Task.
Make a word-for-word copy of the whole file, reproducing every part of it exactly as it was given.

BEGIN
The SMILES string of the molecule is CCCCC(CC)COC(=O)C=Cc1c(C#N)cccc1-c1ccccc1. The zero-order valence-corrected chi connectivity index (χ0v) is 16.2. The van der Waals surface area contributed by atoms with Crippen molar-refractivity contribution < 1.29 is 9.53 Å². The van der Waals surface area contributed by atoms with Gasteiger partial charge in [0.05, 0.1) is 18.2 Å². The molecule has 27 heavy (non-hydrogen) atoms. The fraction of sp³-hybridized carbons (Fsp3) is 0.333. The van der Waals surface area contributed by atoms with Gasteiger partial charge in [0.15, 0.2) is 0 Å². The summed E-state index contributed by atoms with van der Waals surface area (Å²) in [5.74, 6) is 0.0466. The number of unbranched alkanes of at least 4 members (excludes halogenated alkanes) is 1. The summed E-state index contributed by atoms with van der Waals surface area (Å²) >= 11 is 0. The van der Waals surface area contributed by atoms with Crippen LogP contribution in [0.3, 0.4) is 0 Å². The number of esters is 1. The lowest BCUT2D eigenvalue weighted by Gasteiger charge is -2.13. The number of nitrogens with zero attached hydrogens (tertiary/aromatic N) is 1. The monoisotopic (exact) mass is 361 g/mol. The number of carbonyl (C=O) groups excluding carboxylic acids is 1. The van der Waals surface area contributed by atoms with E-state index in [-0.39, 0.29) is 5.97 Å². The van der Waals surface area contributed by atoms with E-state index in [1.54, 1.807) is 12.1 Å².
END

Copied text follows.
The SMILES string of the molecule is CCCCC(CC)COC(=O)C=Cc1c(C#N)cccc1-c1ccccc1. The zero-order valence-corrected chi connectivity index (χ0v) is 16.2. The van der Waals surface area contributed by atoms with Crippen molar-refractivity contribution < 1.29 is 9.53 Å². The van der Waals surface area contributed by atoms with Gasteiger partial charge in [0.05, 0.1) is 18.2 Å². The molecule has 27 heavy (non-hydrogen) atoms. The fraction of sp³-hybridized carbons (Fsp3) is 0.333. The van der Waals surface area contributed by atoms with Gasteiger partial charge in [0.15, 0.2) is 0 Å². The summed E-state index contributed by atoms with van der Waals surface area (Å²) in [5.74, 6) is 0.0466. The number of unbranched alkanes of at least 4 members (excludes halogenated alkanes) is 1. The summed E-state index contributed by atoms with van der Waals surface area (Å²) >= 11 is 0. The van der Waals surface area contributed by atoms with Crippen LogP contribution in [0.3, 0.4) is 0 Å². The number of esters is 1. The lowest BCUT2D eigenvalue weighted by Gasteiger charge is -2.13. The number of nitrogens with zero attached hydrogens (tertiary/aromatic N) is 1. The monoisotopic (exact) mass is 361 g/mol. The number of carbonyl (C=O) groups excluding carboxylic acids is 1. The van der Waals surface area contributed by atoms with E-state index in [-0.39, 0.29) is 5.97 Å². The van der Waals surface area contributed by atoms with E-state index in [1.54, 1.807) is 12.1 Å².